Corporate minutes are essential for the following reasons:
- To protect your corporate veil. The primary reason businesses incorporate is to help protect the owners’ personal assets — home, family savings, automobiles, etc. — from business liabilities. That is because a corporation is a separate legal entity. However, the failure to prepare corporate minutes can result in the piercing of the “corporate veil” — the protection for the corporation’s owners. This means each owner can be named in a lawsuit (“alter ego liability”) and could be found personally liable for all debts of the business, as if the corporation never existed.
- Because it is the law. The California Corporations Code mandates that all corporations keep adequate and correct books and records of account. This covers all minutes of the proceedings of its shareholders, board and committees of the board. Also, the bylaws of many corporations require their board of directors to have an annual meeting. Of course, small corporations in particular often have informal “meetings” where these matters are decided. However, it is important to subsequently prepare meeting minutes or unanimous written consents (signed by all the directors in lieu of a meeting) that approve the actions. By law, senior management and the board of directors are accountable. Violations can result in harsh penalties by the Department of Corporations.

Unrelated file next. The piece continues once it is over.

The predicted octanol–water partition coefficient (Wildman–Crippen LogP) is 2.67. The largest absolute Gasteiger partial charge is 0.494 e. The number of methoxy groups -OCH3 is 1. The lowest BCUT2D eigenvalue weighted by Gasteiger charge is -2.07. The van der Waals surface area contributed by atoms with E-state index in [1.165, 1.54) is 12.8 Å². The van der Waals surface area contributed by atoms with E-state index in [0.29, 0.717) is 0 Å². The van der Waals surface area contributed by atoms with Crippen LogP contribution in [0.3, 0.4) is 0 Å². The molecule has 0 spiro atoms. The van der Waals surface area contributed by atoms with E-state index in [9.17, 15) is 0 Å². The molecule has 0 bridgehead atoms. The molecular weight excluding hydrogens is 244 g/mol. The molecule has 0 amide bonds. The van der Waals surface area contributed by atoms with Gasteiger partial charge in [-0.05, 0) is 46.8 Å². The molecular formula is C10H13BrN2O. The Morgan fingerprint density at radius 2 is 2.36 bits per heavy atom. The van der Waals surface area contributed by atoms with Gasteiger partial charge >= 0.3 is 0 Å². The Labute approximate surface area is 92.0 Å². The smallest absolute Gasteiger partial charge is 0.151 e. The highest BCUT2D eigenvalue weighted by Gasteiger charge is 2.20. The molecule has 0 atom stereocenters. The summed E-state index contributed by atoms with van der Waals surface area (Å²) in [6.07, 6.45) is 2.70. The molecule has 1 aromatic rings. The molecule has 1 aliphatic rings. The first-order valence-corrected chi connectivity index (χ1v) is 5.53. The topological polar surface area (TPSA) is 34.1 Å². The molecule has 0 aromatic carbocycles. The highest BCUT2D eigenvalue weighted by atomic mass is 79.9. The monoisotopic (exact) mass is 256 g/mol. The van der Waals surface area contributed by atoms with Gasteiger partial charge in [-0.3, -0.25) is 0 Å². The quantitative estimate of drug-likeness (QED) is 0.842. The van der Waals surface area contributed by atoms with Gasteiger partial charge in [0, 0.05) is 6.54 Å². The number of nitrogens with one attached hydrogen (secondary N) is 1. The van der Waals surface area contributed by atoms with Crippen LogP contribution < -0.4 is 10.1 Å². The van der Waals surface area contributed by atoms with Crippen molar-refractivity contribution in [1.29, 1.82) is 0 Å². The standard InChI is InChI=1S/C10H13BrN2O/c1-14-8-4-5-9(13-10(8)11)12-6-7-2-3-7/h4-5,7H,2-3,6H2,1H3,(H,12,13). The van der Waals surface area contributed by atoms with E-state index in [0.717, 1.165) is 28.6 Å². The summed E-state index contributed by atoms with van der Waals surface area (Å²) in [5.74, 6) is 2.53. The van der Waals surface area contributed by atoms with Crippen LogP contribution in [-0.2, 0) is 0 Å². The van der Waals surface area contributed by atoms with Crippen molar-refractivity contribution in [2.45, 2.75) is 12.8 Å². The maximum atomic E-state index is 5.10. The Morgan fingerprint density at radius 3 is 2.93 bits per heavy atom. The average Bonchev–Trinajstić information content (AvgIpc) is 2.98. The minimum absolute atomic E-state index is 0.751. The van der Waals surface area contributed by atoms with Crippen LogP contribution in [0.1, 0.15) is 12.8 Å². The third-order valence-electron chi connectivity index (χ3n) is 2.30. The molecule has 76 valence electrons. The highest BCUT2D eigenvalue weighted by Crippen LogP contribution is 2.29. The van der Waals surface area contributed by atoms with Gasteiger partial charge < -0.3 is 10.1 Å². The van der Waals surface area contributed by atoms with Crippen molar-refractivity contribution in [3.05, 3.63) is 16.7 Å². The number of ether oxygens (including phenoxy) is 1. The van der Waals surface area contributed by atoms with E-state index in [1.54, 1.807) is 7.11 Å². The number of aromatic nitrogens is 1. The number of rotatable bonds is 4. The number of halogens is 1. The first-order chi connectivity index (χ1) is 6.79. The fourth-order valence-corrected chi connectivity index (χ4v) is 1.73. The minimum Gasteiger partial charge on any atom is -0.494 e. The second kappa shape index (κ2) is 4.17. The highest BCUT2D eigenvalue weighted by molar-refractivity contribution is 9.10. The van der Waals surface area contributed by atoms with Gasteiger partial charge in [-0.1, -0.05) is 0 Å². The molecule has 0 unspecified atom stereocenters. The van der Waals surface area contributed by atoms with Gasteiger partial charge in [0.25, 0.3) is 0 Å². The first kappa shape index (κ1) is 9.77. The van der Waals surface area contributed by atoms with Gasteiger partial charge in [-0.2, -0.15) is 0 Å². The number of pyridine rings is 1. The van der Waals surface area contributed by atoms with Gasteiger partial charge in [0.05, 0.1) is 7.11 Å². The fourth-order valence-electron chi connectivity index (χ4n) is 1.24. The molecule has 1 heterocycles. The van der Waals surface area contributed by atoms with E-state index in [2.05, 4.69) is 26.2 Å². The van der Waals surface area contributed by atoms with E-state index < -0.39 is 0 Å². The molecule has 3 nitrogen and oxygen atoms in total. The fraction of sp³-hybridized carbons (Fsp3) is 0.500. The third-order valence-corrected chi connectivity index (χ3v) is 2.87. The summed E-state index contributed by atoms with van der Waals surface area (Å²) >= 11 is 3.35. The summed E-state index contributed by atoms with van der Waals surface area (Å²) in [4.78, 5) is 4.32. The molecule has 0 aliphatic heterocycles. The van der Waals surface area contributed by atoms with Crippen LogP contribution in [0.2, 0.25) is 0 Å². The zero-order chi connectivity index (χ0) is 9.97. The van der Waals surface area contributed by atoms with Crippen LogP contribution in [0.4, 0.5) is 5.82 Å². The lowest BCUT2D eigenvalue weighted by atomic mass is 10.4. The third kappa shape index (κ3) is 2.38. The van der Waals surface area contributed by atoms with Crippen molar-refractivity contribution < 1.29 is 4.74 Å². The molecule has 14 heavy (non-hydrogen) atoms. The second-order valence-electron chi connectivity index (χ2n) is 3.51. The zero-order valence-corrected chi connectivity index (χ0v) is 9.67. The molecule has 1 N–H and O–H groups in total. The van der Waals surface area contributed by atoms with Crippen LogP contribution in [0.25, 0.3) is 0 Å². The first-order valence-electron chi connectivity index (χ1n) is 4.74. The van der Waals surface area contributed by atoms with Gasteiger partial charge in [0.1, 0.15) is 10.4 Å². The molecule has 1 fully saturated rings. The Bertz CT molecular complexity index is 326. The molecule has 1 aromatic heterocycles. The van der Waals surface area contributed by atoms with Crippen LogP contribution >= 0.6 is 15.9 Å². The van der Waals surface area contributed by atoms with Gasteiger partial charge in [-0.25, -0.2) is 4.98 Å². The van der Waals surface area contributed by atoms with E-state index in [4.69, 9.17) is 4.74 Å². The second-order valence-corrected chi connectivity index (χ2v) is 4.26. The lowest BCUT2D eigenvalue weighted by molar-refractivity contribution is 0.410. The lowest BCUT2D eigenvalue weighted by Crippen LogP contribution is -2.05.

- To avoid double taxation. If you were to charge certain personal expenses, such as travel and lodging, to your company, and then face a challenge from the IRS, accurate corporate records could prove very important. The IRS sometimes tries to forbid reimbursement for such expenses, characterizing them as “dividends.” Without detailed expense records, you may end up being subject to double taxation as the money you used to pay for the expenses will be characterized as dividends which aren’t deductible and are taxable income.
- To avoid higher taxes. Without the adequate corporate records, the IRS will consider you to be operating as an individual rather than a corporation. Accordingly, the IRS can “pierce the corporate veil” and impose an individual tax rate that could be much higher than the corporate one.